However, again, I will resist speaking of this romantic love story – here is my second caesura – and will focus on another side thread, the city of Berlin. Practically hidden from our view, Berlin is a matter of imagination, of planning, of urban plans. How to make of Berlin a cinematic matter: this is the true gravitational centre of the entire film!
Genius loci and temporis
Undine’s job is to explain the different master plans of the city – and we can amuse ourselves in deciphering each of the figures of the film, or the relationships described within, as different moments of Berlin urban developments: Johannes and Christoph, for example, could well represent Berlin before and after 1989, and Undine’s disappearing coincides with the occupation of her flat by English-speaking Spanish students/artists/designers. Gentrification cries its deadly rights. Urban history disappears but also asks for restoration – another form of disappearing… In a particular central position is Undine/Petzold’s criticism of the process of reconstruction of the old castle in the centre of Berlin, which has largely occupied – even symbolically, almost existentially – the debate in the last years. Now, independently of any specific position Undine could convey, Petzold directly and indirectly (through the love story) uses the discussion of the urban plans in order to seek for the genius loci of Berlin. A genius loci that is also a genius temporis, insofar as the specificity of Berlin as a place is entangled within its history. A history of destruction and reconstruction, of musealised ruins and backward reconstruction, almost always under the weight of serving a symbolic function. More than taking a position, Petzold seems to criticise the different ways of trying to master or, better, dominate the city tout court, for they all disrespect its fluid essence. Genius temporis of Berlin is transformation without regressions or forced projections; and genius loci of Berlin is water, Undine’s element. Undine equals Berlin.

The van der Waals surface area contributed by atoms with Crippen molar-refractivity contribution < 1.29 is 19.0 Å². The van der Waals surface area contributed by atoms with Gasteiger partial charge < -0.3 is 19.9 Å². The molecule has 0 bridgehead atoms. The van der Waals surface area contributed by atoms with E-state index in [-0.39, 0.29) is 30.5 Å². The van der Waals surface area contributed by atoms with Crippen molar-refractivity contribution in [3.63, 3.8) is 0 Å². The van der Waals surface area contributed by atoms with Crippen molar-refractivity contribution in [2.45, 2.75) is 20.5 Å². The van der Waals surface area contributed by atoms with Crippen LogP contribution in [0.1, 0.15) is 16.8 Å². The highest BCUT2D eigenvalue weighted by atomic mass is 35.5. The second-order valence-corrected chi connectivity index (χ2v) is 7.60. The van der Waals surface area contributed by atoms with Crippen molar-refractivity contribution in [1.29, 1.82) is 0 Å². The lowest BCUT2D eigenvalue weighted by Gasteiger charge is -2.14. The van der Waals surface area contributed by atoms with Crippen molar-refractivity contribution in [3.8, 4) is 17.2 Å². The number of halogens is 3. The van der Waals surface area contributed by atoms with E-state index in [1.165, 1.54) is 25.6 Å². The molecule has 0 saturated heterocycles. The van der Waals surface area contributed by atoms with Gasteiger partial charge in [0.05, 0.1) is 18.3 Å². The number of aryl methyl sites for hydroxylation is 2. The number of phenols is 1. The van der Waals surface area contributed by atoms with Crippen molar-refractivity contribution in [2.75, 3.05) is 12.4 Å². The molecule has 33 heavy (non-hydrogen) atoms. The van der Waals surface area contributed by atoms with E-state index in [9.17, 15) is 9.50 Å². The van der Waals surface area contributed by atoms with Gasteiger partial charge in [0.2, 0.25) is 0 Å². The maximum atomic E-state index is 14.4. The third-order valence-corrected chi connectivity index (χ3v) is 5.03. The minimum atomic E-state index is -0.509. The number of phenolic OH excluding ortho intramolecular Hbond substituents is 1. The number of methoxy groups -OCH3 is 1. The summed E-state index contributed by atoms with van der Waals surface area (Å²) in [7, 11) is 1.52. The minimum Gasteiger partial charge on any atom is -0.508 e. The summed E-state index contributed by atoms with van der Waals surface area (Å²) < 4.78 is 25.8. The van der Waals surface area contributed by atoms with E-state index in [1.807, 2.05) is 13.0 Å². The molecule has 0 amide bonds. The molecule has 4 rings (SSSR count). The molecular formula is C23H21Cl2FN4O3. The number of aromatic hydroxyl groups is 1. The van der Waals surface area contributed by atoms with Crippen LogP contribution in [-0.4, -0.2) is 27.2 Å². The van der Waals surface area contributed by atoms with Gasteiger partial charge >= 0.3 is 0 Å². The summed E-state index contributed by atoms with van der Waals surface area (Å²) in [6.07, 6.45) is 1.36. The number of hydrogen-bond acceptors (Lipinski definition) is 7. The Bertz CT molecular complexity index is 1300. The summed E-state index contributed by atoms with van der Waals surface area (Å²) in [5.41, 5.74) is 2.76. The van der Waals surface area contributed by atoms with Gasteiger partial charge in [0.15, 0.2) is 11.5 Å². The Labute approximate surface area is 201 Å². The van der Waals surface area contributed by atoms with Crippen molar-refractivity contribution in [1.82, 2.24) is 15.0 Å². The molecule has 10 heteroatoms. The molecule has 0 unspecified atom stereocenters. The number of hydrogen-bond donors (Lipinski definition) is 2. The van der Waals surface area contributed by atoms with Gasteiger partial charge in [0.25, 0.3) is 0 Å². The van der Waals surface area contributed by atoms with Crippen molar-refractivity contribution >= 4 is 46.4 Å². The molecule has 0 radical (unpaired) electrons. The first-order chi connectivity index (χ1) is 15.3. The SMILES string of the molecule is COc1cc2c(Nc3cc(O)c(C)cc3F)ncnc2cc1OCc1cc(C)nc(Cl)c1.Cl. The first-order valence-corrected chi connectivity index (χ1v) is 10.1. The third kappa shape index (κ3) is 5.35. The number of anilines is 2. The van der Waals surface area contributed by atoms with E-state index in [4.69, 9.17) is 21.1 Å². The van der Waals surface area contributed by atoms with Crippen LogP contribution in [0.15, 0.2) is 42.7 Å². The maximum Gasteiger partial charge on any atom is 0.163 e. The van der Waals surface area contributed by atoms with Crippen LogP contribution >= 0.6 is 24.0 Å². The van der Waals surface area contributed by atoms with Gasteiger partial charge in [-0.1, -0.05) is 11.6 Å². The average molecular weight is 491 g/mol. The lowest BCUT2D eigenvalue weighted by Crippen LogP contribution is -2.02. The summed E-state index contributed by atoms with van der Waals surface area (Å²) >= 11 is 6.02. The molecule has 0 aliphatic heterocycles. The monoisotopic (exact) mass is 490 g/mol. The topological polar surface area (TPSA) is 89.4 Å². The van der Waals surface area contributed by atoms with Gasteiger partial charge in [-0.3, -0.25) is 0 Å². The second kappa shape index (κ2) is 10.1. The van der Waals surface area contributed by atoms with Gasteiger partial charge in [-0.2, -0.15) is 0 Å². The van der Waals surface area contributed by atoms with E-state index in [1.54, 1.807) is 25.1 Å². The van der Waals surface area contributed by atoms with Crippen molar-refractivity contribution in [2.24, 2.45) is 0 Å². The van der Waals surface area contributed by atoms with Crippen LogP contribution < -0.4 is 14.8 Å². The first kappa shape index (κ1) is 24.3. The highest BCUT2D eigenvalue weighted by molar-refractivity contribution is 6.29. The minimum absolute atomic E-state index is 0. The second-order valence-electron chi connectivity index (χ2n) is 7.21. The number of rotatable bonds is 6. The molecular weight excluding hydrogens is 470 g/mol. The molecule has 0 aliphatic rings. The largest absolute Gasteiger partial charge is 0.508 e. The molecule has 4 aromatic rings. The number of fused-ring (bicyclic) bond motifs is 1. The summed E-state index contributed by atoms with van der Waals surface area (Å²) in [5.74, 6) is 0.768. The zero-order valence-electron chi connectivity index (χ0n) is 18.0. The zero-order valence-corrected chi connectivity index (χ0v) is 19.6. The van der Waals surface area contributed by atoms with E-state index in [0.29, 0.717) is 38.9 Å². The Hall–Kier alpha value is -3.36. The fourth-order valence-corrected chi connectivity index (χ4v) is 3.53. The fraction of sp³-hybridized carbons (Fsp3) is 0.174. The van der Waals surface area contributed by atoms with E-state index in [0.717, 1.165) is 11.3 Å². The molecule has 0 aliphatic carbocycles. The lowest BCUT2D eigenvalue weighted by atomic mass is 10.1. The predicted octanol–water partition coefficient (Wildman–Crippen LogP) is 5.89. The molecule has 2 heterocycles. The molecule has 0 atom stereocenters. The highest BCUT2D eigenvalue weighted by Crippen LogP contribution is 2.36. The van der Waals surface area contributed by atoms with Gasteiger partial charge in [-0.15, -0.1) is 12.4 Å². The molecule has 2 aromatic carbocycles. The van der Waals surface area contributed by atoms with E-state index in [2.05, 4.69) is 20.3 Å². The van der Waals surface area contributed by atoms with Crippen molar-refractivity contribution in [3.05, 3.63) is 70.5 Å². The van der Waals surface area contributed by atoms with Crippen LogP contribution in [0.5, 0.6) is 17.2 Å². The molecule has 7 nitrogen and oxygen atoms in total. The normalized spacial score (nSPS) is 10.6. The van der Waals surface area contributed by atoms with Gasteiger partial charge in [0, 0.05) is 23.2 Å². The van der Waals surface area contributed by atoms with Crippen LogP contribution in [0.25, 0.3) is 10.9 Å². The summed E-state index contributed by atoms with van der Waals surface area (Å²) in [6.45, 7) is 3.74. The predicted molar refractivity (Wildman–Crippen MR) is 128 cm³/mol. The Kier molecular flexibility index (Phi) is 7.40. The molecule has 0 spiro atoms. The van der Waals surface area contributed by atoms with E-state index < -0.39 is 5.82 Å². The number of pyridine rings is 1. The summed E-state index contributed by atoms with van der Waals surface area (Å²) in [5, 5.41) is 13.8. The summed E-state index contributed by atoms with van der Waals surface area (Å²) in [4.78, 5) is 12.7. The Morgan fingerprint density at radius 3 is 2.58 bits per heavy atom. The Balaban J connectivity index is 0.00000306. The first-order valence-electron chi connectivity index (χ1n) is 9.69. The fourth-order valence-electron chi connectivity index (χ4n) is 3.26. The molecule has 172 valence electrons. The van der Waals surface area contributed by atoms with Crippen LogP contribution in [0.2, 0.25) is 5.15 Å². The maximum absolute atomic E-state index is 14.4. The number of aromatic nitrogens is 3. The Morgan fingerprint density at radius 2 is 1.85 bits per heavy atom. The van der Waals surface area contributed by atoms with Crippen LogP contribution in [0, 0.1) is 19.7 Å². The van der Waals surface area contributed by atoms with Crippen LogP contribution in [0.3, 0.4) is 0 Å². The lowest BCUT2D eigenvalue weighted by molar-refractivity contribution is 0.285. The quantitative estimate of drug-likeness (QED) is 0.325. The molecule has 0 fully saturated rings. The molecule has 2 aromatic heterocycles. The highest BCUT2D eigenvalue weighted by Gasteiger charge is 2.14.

Water, rebirthing water, deathly water
The undines are soulless beings, who can get a soul through marriage to a human being, but by paying the price of death. Berlin can get an immortal soul through our own love for it, but by accepting its sacrifice, the sacrifice of abandoning its old vestiges, its ruins. Death-and-rebirth, the pattern of Petzold’s reconstruction, will always mean birth-and-death as well; that is the inverse pattern of human finitude, of loss, of irreversibility. There is no reconstruction without the acknowledgement and the acceptance of irreversible loss. This is why Undine’s finale, apparently winking at the tragedy of Romeo and Juliet – but taking from it the aspect of irreversibility and not the one of absoluteness – is completely turned towards a future with no absolute and unique love, but a future of compromise (Christoph’s reconstructed love for Monika).
Petzold puts on screen an incredibly beautiful love story in order to force us to mourn it, which is actually to mourn any hope for the absolute, the ultimate. To the mobile start, a mobile end corresponds. Undine’s soul, the element of water, becomes immortal and glorifies metamorphosis away from the deceptive glory of a happy end that would sing of absolute love. Before postmodernism, Rainer Werner Fassbinder taught us that there is no love without a loser; after postmodernism, Christian Petzold adjusts this tragic stance with the dramatic one for which there is no love without the acceptance of an irreversible loss. Reconstructing Berlin is not restoring Berlin, loving Berlin is accepting – critically accepting – its transformation, its metamorphosis. Its being Undine.
Text: Giuseppe Di Salvatore
First published: August 26, 2020
Undine | Film | Christian Petzold | DE-FR 2020 | 92’